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http://dx.doi.org/10.1038/ejhg.2013.241DOI Listing
http://www.ncbi.nlm.nih.gov/pmc/articles/PMC4023216PMC
June 2014

Highly penetrant alterations of a critical region including BDNF in human psychopathology and obesity.

Arch Gen Psychiatry 2012 Dec;69(12):1238-46

CONTEXT Brain-derived neurotrophic factor (BDNF) is suspected of being a causative factor in psychiatric disorders based on case reports or studies involving large structural anomalies. OBJECTIVE To determine the involvement of BDNF in human psychopathology. DESIGN Case-control study. SETTING Microarray-based comparative genomic hybridization data from 7 molecular diagnostic centers including 38 550 affected subjects and 28 705 unaffected subjects. PATIENTS Subjects referred to diagnostic screening centers for microarray-based comparative genomic hybridization for physical or cognitive impairment. MAIN OUTCOME MEASURES Genomic copy number gains and losses. RESULTS We report 5 individuals with psychopathology and genomic deletion of a critical region including BDNF. The defined critical region was never disrupted in control subjects or diagnostic cases without developmental abnormalities. CONCLUSION Hemizygosity of the BDNF region contributes to variable psychiatric phenotypes including anxiety, behavioral, and mood disorders.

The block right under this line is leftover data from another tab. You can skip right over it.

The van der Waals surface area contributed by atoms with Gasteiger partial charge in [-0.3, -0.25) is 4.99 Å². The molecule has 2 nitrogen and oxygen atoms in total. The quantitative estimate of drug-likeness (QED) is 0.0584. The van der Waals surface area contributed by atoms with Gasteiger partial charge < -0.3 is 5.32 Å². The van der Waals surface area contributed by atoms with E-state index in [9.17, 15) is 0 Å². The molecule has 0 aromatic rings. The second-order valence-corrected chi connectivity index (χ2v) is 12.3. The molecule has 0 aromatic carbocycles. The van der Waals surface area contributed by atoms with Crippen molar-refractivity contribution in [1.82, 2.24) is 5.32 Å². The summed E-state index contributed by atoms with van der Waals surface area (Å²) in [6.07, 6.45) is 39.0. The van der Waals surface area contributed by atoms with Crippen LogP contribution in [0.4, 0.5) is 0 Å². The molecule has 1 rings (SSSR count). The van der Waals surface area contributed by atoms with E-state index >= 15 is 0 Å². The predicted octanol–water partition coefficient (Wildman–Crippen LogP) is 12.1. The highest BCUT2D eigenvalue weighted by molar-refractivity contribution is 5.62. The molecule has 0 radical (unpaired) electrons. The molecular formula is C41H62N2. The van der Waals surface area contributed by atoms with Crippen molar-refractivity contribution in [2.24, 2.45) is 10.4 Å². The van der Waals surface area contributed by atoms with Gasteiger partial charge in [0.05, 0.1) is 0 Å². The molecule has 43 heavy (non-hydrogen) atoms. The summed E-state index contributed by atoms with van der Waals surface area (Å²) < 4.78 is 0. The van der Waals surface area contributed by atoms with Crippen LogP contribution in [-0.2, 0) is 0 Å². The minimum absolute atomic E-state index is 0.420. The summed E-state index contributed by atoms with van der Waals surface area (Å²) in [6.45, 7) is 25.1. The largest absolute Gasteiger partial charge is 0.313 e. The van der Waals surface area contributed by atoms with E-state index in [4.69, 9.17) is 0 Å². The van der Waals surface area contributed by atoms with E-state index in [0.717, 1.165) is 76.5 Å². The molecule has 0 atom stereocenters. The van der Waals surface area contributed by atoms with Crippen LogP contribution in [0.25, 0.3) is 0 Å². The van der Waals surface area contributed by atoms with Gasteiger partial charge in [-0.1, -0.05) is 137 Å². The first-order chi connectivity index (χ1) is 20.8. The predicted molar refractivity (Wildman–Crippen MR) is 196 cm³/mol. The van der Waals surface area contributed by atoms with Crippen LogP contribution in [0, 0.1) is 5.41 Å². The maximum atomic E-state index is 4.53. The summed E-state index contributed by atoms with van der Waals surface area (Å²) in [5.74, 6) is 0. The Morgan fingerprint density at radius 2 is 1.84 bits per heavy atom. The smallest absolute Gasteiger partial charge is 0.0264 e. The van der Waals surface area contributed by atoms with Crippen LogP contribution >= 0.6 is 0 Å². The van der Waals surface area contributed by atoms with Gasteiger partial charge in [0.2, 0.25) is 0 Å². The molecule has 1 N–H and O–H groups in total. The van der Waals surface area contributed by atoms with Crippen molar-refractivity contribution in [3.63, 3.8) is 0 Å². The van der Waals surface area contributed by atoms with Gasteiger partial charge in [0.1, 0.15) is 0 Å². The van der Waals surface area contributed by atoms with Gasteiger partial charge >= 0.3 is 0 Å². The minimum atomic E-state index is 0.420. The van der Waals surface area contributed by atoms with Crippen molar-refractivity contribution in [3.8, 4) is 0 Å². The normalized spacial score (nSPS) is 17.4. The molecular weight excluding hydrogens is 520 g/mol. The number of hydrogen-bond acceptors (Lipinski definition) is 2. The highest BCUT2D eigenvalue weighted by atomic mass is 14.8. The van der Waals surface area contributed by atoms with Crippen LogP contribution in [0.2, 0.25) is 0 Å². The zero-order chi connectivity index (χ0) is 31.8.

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http://dx.doi.org/10.1001/archgenpsychiatry.2012.660DOI Listing
http://www.ncbi.nlm.nih.gov/pmc/articles/PMC3590016PMC
December 2012